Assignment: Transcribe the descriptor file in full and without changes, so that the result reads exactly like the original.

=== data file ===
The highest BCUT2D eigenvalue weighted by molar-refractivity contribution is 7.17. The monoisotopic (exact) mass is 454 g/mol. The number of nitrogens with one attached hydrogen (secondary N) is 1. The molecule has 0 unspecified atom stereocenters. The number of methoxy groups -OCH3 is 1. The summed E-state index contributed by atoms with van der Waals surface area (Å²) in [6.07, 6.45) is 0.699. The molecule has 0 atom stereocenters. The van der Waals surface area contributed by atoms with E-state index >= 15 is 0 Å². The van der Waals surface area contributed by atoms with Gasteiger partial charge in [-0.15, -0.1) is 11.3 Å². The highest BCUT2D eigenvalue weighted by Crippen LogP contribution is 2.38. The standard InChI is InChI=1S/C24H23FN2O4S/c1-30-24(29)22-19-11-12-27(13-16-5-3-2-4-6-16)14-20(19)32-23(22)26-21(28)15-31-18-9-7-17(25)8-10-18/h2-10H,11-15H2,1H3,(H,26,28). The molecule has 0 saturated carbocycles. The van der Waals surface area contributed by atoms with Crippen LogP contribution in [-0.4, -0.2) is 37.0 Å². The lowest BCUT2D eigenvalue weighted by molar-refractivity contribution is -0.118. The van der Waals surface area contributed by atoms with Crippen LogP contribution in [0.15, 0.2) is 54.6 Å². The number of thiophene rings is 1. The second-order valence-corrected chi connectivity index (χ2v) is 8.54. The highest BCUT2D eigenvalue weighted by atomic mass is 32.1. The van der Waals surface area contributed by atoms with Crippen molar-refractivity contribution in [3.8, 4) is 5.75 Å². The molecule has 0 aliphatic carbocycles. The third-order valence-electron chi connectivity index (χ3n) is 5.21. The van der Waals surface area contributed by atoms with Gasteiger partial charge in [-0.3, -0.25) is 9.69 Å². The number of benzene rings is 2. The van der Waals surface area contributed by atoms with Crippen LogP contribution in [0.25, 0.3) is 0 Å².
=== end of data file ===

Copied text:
The highest BCUT2D eigenvalue weighted by molar-refractivity contribution is 7.17. The monoisotopic (exact) mass is 454 g/mol. The number of nitrogens with one attached hydrogen (secondary N) is 1. The molecule has 0 unspecified atom stereocenters. The number of methoxy groups -OCH3 is 1. The summed E-state index contributed by atoms with van der Waals surface area (Å²) in [6.07, 6.45) is 0.699. The molecule has 0 atom stereocenters. The van der Waals surface area contributed by atoms with E-state index >= 15 is 0 Å². The van der Waals surface area contributed by atoms with Gasteiger partial charge in [-0.15, -0.1) is 11.3 Å². The highest BCUT2D eigenvalue weighted by Crippen LogP contribution is 2.38. The standard InChI is InChI=1S/C24H23FN2O4S/c1-30-24(29)22-19-11-12-27(13-16-5-3-2-4-6-16)14-20(19)32-23(22)26-21(28)15-31-18-9-7-17(25)8-10-18/h2-10H,11-15H2,1H3,(H,26,28). The molecule has 0 saturated carbocycles. The van der Waals surface area contributed by atoms with Crippen LogP contribution in [-0.4, -0.2) is 37.0 Å². The lowest BCUT2D eigenvalue weighted by molar-refractivity contribution is -0.118. The van der Waals surface area contributed by atoms with Crippen LogP contribution in [0.15, 0.2) is 54.6 Å². The number of thiophene rings is 1. The second-order valence-corrected chi connectivity index (χ2v) is 8.54. The highest BCUT2D eigenvalue weighted by atomic mass is 32.1. The van der Waals surface area contributed by atoms with Crippen molar-refractivity contribution in [3.8, 4) is 5.75 Å². The molecule has 0 aliphatic carbocycles. The third-order valence-electron chi connectivity index (χ3n) is 5.21. The van der Waals surface area contributed by atoms with Gasteiger partial charge in [-0.3, -0.25) is 9.69 Å². The number of benzene rings is 2. The van der Waals surface area contributed by atoms with Crippen LogP contribution in [0.25, 0.3) is 0 Å².